- Alfa Romeo
- Aston Martin
- Land Rover
What if Ford and General Motors merged? The result would be a global automotive machine so inconceivably huge rivals like Toyota and Volkswagen might not even think of challenging it. And it would be awash with cash, and profits, cutting tremendous expenses at both automaker from research and development all the way to accounting. At least this was the plan proposed by General Motors CEO Rick Wagoner in a private meeting with Ford executives in the summer of 2008.
In the latest chapter of the ongoing sage of corporate restructuring at General Motors, the company’s head of U.S. sales has announced his resignation. Mark La Neve, who became VP of sales and marketing in 2005, has said he will leave on October 15th. La Neve’s position has been in question since industry veteran Bob Lutz was appointed head of marketing when the company emerged from bankruptcy.
General Motors has just announced a deal that will see it’s European Opel brand sold off to Canadian autoparts supplier Magna International. The deal has yet to be finalized, but this morning GM announced Magna was the preferred bidder.
The sale will see Magna and Russian backer Sberbank take a 55 percent stake in both Opel and Vauxhall. Opel employees will get a 10 percent stake in the new company. GM will continue to hold on to a 35 percent stake in Opel.
“The hard work over the past two weeks to clarify open issues and resolve details in the German financial package brought GM and its Board of Directors to recommend Magna/Sberbank,” said Fritz Henderson, GM President and CEO. “We thank all parties involved in the intensive process of the last few months — especially the German government — for their continued support that enables this new venture. I’d also like to thank the Opel and Vauxhall customers for their continued loyalty. GM will continue to closely collaborate with Opel and Vauxhall to develop and produce more great cars, such as the new Insignia and the new Astra,” Henderson added.
The deal will see continued cooperation by GM and Opel, allowing the two automakers to take advantage of economies of scale. The cooperation will also extend to projects like the Ampera (pictured above), a European version of the Chevy Volt.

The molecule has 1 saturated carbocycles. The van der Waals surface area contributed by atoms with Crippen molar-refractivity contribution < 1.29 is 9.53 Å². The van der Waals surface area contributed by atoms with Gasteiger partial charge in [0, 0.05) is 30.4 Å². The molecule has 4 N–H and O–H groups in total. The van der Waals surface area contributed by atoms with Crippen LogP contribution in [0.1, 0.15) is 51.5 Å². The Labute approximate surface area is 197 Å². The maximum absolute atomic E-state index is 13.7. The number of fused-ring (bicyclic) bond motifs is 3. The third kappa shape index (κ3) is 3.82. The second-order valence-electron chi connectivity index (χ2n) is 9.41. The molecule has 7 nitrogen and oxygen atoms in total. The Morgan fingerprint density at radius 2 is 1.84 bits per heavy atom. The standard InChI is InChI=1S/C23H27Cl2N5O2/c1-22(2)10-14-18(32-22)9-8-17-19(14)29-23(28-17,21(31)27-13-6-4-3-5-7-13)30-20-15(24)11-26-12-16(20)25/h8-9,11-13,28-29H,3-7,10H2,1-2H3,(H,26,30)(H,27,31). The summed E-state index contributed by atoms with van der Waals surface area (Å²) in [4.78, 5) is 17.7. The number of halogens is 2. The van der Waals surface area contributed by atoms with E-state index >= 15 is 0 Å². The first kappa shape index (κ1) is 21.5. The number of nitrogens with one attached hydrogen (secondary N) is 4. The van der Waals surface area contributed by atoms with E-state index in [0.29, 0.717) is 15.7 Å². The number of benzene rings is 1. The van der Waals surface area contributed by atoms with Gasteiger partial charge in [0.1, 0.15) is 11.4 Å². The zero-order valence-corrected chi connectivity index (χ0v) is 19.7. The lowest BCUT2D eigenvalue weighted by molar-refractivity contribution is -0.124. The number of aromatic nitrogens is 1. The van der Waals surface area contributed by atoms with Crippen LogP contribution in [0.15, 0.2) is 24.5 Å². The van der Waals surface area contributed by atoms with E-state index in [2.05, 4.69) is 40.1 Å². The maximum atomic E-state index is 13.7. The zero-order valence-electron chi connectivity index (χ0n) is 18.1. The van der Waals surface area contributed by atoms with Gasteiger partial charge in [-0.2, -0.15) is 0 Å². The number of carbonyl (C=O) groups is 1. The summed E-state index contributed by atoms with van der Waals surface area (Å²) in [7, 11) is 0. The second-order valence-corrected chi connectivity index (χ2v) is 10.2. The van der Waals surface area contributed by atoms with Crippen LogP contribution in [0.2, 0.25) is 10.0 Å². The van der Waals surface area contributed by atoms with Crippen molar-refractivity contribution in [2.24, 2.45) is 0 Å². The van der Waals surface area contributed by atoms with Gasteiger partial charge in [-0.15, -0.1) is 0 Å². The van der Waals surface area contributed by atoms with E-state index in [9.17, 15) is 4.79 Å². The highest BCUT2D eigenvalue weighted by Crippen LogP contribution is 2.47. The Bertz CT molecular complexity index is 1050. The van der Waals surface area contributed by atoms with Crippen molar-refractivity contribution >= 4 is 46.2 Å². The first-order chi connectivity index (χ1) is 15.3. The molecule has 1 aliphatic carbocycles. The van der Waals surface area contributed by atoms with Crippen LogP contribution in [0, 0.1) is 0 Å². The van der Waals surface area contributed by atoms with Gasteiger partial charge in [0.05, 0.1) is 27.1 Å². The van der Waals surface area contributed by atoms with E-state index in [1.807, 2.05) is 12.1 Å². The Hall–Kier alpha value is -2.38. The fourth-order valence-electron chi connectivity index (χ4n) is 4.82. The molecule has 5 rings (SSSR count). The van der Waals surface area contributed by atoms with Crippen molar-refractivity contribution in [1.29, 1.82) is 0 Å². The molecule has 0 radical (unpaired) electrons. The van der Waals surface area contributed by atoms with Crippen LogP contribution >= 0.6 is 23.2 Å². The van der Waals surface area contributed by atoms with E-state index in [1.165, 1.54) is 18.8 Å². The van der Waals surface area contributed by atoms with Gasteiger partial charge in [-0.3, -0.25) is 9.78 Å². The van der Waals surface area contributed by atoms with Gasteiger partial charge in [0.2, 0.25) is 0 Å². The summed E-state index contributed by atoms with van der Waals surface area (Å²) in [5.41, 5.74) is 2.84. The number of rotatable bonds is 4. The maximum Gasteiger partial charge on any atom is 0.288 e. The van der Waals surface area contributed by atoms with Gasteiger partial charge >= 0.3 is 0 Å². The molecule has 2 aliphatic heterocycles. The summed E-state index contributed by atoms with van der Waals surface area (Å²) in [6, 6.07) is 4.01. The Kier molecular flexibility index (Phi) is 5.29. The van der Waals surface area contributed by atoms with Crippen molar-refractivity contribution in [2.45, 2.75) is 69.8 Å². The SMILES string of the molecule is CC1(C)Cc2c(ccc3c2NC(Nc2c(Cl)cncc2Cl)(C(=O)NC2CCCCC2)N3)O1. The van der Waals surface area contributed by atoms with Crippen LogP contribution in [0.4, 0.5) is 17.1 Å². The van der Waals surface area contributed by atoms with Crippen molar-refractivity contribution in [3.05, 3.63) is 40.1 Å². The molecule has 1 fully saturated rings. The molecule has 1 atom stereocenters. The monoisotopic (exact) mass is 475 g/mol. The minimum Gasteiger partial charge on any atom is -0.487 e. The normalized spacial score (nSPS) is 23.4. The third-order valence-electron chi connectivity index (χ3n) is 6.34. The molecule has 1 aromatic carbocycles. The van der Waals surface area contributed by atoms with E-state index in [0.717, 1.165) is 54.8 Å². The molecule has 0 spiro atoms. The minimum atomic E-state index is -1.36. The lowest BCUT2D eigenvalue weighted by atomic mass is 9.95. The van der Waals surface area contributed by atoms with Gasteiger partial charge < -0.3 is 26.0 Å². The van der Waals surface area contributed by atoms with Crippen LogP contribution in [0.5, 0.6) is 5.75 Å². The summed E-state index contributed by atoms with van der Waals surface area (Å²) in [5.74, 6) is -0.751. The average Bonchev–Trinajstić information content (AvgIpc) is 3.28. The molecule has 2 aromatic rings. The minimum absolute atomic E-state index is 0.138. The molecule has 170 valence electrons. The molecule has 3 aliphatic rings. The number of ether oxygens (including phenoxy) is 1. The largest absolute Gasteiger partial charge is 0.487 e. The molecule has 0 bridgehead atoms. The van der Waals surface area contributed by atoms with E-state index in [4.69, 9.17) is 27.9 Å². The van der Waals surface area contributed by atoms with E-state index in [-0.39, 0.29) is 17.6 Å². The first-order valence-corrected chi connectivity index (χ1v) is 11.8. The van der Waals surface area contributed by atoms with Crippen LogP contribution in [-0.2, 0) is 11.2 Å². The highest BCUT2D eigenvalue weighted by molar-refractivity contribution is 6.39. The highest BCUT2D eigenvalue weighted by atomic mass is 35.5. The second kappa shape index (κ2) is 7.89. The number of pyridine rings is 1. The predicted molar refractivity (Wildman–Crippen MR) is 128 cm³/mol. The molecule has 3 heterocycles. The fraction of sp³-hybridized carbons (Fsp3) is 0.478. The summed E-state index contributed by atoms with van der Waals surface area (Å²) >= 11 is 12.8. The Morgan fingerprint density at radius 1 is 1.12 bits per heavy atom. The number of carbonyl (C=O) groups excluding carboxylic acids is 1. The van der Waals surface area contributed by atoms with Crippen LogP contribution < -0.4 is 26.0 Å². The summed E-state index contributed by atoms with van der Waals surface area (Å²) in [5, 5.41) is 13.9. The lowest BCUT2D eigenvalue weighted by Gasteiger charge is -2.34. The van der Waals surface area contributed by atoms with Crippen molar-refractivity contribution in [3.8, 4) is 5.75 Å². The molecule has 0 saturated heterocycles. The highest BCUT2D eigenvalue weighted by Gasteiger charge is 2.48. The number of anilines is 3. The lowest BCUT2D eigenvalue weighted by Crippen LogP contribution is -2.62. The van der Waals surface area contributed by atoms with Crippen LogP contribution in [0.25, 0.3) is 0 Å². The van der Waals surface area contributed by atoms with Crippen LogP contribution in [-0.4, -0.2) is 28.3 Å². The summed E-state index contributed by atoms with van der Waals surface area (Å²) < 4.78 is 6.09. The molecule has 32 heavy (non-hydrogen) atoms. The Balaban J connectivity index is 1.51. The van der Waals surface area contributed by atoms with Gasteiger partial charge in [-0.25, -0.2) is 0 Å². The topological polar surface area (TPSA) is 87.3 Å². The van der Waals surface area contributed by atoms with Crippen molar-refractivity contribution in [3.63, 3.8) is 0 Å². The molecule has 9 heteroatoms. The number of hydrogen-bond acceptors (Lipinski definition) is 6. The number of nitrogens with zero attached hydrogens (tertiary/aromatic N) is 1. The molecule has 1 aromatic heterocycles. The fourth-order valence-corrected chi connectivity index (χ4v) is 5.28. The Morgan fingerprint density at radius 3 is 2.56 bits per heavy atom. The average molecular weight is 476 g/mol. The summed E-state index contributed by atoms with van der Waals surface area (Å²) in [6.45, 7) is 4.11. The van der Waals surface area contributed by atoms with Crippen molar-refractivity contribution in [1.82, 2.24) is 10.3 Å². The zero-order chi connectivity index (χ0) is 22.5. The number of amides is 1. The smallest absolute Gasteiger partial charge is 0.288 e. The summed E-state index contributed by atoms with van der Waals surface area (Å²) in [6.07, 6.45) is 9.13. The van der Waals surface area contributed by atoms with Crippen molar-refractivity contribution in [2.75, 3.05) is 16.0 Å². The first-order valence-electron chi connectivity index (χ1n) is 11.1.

Official release after the jump:
During GM’s product technology even held yesterday CEO Fritz Henderson confirmed that the automaker’s top-tier Cadillac brand will bring a new flagship sedan, as well as an entry-level sedan to market shortly.
The new high-end model will replace the DTS and is reportedly to be called the XTS. This full-sized luxury sedan will be based on the same platform as at the 2010 Buck LaCrosse and will be offered in both front-wheel drive and all-wheel drive configurations. The vehicle will reportedly use design cues from the Cadillac Sixteen Concept.
The most exciting news, however, comes from the lower-end of the luxury spectrum where Cadillac says it will build a new model to compete directly with the BMW 3 Series.
“We are determined to repeat what CTS has already achieved in design, quality, driving dynamics, performance and fuel economy to grow our presence in this high-volume and highly competitive segment,” said Henderson.
Unofficially known as the ATS, this new model will initially be offered only as a sedan in rear-wheel and all-wheel drive, but a coupe is likely if the sedan sells well.
Additionally, GM re-confirmed that the CTS Sport Wagon and new 2010 SRX will go on sale this month. The SRX will be offered with both a direct-injection 3.0-liter V6 as well as an optional turbocharged 2.8-liter V6.
Official release after the jump:
Calling the Pontiac G8 “Too good to waste,” GM’s new product boss, Bob Lutz, has just announced that the car will live on, rebadged as a Chevrolet Caprice. The news comes as a surprise, considering GM’s CEO Fritz Henderson has been unwavering in his insistence that the car would be eliminated from the New GM.
Today the sun rose on a New General Motors, a move which will also see the sun set on a lot of people’s careers. GM emerged from bankruptcy protection at 6:30 a.m. Eastern Time with news of a serious corporate restructuring plan that will take effect over the next few months.
Late Sunday a judge approved the sale of GM’s assets to a group comprised of the U.S. government, the UAW and the Canadian and Ontario governments under the name NGMCO, Inc. The decision will see GM exit bankruptcy court quickly with the ‘New GM’ assets going to NGMCO, while the ‘Old GM’ assets will be sold off to the highest bidder.